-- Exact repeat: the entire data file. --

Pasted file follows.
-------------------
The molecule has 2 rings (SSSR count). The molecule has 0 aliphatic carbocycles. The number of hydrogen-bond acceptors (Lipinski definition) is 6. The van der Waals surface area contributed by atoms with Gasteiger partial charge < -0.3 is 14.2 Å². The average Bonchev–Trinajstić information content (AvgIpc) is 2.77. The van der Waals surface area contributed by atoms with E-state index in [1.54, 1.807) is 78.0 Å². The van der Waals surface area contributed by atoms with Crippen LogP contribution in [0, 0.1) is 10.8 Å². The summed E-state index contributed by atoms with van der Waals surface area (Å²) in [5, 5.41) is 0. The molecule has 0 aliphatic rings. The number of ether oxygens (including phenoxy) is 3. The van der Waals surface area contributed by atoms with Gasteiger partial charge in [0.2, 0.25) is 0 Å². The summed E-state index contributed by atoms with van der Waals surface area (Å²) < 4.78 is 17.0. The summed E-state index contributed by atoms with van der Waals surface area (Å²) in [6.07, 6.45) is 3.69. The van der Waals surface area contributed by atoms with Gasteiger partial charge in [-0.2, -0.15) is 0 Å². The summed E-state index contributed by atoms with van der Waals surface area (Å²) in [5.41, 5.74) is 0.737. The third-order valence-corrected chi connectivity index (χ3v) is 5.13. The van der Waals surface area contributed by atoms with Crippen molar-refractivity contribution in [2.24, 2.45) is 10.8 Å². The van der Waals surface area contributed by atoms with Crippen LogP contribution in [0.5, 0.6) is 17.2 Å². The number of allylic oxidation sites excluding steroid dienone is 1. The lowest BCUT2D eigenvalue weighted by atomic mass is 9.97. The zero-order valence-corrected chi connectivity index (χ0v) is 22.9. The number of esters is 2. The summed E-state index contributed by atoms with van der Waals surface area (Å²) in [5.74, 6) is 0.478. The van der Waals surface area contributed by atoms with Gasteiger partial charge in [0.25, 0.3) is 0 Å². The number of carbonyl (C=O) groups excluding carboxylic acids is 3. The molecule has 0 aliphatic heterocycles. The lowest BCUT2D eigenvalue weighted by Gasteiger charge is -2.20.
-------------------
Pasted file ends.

The molecule has 2 rings (SSSR count). The molecule has 0 aliphatic carbocycles. The number of hydrogen-bond acceptors (Lipinski definition) is 6. The van der Waals surface area contributed by atoms with Gasteiger partial charge < -0.3 is 14.2 Å². The average Bonchev–Trinajstić information content (AvgIpc) is 2.77. The van der Waals surface area contributed by atoms with E-state index in [1.54, 1.807) is 78.0 Å². The van der Waals surface area contributed by atoms with Crippen LogP contribution in [0, 0.1) is 10.8 Å². The summed E-state index contributed by atoms with van der Waals surface area (Å²) in [5, 5.41) is 0. The molecule has 0 aliphatic rings. The number of ether oxygens (including phenoxy) is 3. The van der Waals surface area contributed by atoms with Gasteiger partial charge in [0.2, 0.25) is 0 Å². The summed E-state index contributed by atoms with van der Waals surface area (Å²) < 4.78 is 17.0. The summed E-state index contributed by atoms with van der Waals surface area (Å²) in [6.07, 6.45) is 3.69. The van der Waals surface area contributed by atoms with Gasteiger partial charge in [-0.2, -0.15) is 0 Å². The summed E-state index contributed by atoms with van der Waals surface area (Å²) in [5.41, 5.74) is 0.737. The third-order valence-corrected chi connectivity index (χ3v) is 5.13. The van der Waals surface area contributed by atoms with Crippen molar-refractivity contribution in [2.24, 2.45) is 10.8 Å². The van der Waals surface area contributed by atoms with Crippen LogP contribution in [0.5, 0.6) is 17.2 Å². The number of allylic oxidation sites excluding steroid dienone is 1. The lowest BCUT2D eigenvalue weighted by atomic mass is 9.97. The zero-order valence-corrected chi connectivity index (χ0v) is 22.9. The number of esters is 2. The summed E-state index contributed by atoms with van der Waals surface area (Å²) in [5.74, 6) is 0.478. The van der Waals surface area contributed by atoms with Gasteiger partial charge in [0.25, 0.3) is 0 Å². The number of carbonyl (C=O) groups excluding carboxylic acids is 3. The molecule has 0 aliphatic heterocycles. The lowest BCUT2D eigenvalue weighted by Gasteiger charge is -2.20.